Law firms in Washington have managed to keep gross revenue flat while upping profits by cutting staff and expenses, a trend that puts firms in the nation’s capital slightly ahead of most of the country but slightly behind New York and Southern California. And because 2011 isn’t looking much brighter, more staff cuts may loom on the horizon, according to a survey released by Wells Fargo Wealth Management.
Wells Fargo’s research found that of the 115 firms nationwide that responded to the survey, most reported growth that was virtually flat while New York and Los Angeles saw upticks of 5% to 6%. Washington’s revenue was exactly the same as in 2009. But thanks to a 2.8% reduction in expenses and a 4.8% decrease in total salaries, Well Fargo found that the net income to equity partners in Washington rose by 7.8%.
Grossman said that the reason for the more dramatic revenue increases in New York and California was a result of increased client demand in transactional practices, which were among the hardest hit by the recession.
Though the survey focuses solely on the first nine months of 2010, Jeffrey Grossman, national managing director in Wells Fargo’s legal specialty group, said that he doesn’t expect the last quarter of the year to improve by much.
“In 2009, D.C. appeared to be among the strongest markets in the country in terms of revenue. But in looking at last year’s numbers more closely, a lot of firms were benefitting from contingency payments,” Grossman said. “This year, where the numbers are much more flat, we’re seeing indications that those kinds of payments didn’t occur. It just means that the economic slowdown was slower to come to D.C. than elsewhere.”
Grossman said that Washington benefitted from regulatory work tied to the federal government. But, he said, as has been previously reported by The National Law Journal, delays by Congress and the Obama administration in getting major financial and health care reform passed meant a lag in client demand for regulatory work.
The survey found that while Washington lawyers have increased the amount of hours they are working compared to some other markets, they’re still below capacity figures from before the recession. As a result, Grossman said, firms may be forced to cut more lawyers and staff members in the first half of 2011.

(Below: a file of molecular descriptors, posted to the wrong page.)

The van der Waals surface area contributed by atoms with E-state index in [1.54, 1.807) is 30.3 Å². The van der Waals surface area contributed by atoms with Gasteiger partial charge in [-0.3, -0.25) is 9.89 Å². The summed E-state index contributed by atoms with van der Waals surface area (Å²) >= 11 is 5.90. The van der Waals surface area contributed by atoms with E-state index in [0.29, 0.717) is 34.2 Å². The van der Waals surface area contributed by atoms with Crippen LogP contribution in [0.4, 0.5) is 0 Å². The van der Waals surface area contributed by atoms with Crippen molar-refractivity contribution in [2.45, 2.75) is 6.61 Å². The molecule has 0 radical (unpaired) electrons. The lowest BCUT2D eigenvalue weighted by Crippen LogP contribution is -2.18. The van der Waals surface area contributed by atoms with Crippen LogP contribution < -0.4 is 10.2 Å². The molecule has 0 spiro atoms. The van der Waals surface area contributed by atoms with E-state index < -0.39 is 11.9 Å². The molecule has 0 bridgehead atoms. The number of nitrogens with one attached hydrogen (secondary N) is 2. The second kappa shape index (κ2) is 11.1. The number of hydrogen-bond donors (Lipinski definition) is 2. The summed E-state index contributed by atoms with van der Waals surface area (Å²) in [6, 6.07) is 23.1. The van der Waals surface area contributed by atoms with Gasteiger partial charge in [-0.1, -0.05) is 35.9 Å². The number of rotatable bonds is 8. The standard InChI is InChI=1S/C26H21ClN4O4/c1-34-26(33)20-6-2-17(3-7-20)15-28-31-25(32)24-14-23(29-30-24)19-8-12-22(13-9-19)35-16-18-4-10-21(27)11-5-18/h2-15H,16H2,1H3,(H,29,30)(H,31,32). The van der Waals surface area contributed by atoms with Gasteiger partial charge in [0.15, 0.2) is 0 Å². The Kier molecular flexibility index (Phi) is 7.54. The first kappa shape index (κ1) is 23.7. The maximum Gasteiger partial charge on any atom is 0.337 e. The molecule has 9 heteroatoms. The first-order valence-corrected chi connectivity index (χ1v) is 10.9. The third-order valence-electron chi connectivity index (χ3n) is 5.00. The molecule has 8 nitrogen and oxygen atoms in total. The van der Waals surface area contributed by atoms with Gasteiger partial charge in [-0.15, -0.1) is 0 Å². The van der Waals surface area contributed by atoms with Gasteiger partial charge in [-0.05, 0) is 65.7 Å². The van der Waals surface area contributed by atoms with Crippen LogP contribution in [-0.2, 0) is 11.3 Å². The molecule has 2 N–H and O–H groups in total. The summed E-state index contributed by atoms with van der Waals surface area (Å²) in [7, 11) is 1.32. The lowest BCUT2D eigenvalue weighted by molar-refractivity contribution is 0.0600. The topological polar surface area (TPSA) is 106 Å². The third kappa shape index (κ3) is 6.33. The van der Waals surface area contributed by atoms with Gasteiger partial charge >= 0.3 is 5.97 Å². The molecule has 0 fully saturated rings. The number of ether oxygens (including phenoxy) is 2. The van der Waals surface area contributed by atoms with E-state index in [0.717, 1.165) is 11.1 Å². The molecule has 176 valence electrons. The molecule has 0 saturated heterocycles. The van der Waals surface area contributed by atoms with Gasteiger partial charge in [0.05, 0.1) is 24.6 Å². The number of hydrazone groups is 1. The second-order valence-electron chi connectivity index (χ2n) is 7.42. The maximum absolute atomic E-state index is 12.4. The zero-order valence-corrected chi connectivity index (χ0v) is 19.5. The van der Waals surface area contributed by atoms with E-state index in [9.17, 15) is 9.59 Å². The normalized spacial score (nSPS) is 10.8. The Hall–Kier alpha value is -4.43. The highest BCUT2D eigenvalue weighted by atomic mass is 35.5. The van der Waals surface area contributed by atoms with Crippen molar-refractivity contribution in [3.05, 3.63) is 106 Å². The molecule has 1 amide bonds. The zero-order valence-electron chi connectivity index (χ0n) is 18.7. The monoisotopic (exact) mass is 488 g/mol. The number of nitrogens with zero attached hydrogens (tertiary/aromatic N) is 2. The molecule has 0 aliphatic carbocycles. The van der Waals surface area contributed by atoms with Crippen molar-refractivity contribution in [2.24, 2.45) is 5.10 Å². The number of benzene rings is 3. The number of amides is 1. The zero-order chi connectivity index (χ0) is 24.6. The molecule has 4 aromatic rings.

He pointed to secretaries as possible staff members that may see further cuts, citing the fact that firms are asking more lawyers to rely upon a single secretary than in years past. He said that it used to be common for the lawyer-to-secretary ratio to be around 2.5 to 1, but that the ratio is increasingly becoming 3 or 4 to 1.
“All of the figures suggest that there isn’t much growth in the numbers of hours per attorney and many are being underutilized. We’re not exactly entering 2011 with the winds at our backs,” he said.
That said, Grossman noted that there are some positive aspects of the survey’s findings. By cutting expenses, profitability has recovered over the figures for 2008 and 2009, and law firms have been able to increase the amount of capital they have on hand. Additionally, Grossman said, firms have reduced their usage of lines of credit by more than 50% from last year. “That shows that firms’ balance sheets are increasingly strong,” Grossman said.
Among the other trends he is seeing, Grossman said there is an increasing reliance on alternative billing arrangements and that law firms are becoming more efficient in how they manage their projects and businesses. He said that he expects to see more firms bring in non-lawyer business professionals to help manage firm businesses and alternative billing arrangements.
“As alternative billing arrangements become more and more common, firms are going to need help in pricing those arrangements and in managing those projects. Expect to see professionals without law degrees being asked to take over those functions,” Grossman said.